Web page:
Last week, while volunteering at my daughter’s classroom Halloween party, I flinched a little as I saw one of the other parents dutifully strolling around dispensing the requisite waterless, chem-filled hand sanitizers. Aside from my skepticism that anti-bacterial soaps will actually do much to kill a virus, I also suspected the ingredients in the sanitizer weren’t much better than the germs they were designed to kill. So when the teacher instructed two of my daughter’s peers that they were supposed to wash their hands with soap and warm water instead (apparently per parental instruction), I quickly chimed in that I wanted Eliana to do the same. Still, I couldn’t help but wonder what other chemicals were being sprayed around the room when the cleaning staff arrived.
This year, as Swine Flu Mania consumes teachers, kids, and parents around the globe, cleaning products are enjoying unprecedented popularity. This makes EWG’s latest safety report, targeting industrial cleaners most commonly found in school, miraculously well-timed. The results, as you probably guessed, aren’t uplifting. Most of you probably exert a fair bit of effort making sure your cleaning closet is stocked with the safest products on the market; frustrating, then, to learn that the bulk of your child’s day is spent surrounded by the very chemicals you are diligently trying to avoid.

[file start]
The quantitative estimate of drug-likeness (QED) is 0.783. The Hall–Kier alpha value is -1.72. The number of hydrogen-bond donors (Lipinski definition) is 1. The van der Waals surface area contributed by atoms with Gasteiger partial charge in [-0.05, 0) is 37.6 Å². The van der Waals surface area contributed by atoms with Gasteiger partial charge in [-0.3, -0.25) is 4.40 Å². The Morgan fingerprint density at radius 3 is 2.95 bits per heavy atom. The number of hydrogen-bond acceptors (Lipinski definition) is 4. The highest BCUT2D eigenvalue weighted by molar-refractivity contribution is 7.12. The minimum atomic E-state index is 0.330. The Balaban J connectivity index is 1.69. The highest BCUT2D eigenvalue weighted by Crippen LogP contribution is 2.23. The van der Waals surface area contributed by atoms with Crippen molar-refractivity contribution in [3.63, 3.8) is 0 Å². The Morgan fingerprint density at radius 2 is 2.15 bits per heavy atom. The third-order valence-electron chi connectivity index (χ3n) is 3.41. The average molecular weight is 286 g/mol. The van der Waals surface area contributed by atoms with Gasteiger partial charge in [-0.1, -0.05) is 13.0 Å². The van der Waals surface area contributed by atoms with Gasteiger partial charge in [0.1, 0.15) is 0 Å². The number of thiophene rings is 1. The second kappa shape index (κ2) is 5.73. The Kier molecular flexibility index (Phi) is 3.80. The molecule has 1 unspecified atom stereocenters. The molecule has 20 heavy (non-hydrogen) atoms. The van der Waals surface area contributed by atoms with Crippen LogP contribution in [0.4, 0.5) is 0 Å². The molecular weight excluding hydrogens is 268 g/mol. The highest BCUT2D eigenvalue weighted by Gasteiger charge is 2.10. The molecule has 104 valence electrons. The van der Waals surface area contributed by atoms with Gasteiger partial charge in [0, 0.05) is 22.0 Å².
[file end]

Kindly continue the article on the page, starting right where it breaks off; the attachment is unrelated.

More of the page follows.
Testing 20 common cleaners used in classrooms and school bathrooms, the EWG found hundreds of air contaminants, most of which were not listed on the ingredients labels. Comet Disinfecting Powder Cleaner alone contains 147 Air Contaminants, of which 6 are actually listed on the label, and 7 are known carcinogens.
Thankfully, the EWG does not simply hand out this unsettling information and then walk away. They offer a guide to help you talk to your school about non-toxic cleaning products (of which there are many), including a customizable letter to start the conversation. I already sent the link to one teacher I know who is working to eco up our school. If you’re also concerned about hand sanitizers and liquid soaps in the classroom and bathrooms, be sure to check out the Skin Deep database to learn more about what’s in them, and consider donating a family-size jug (or 2) of safer alternatives, like Dr. Bronner’s, EO, Desert Essence, or Terressentials.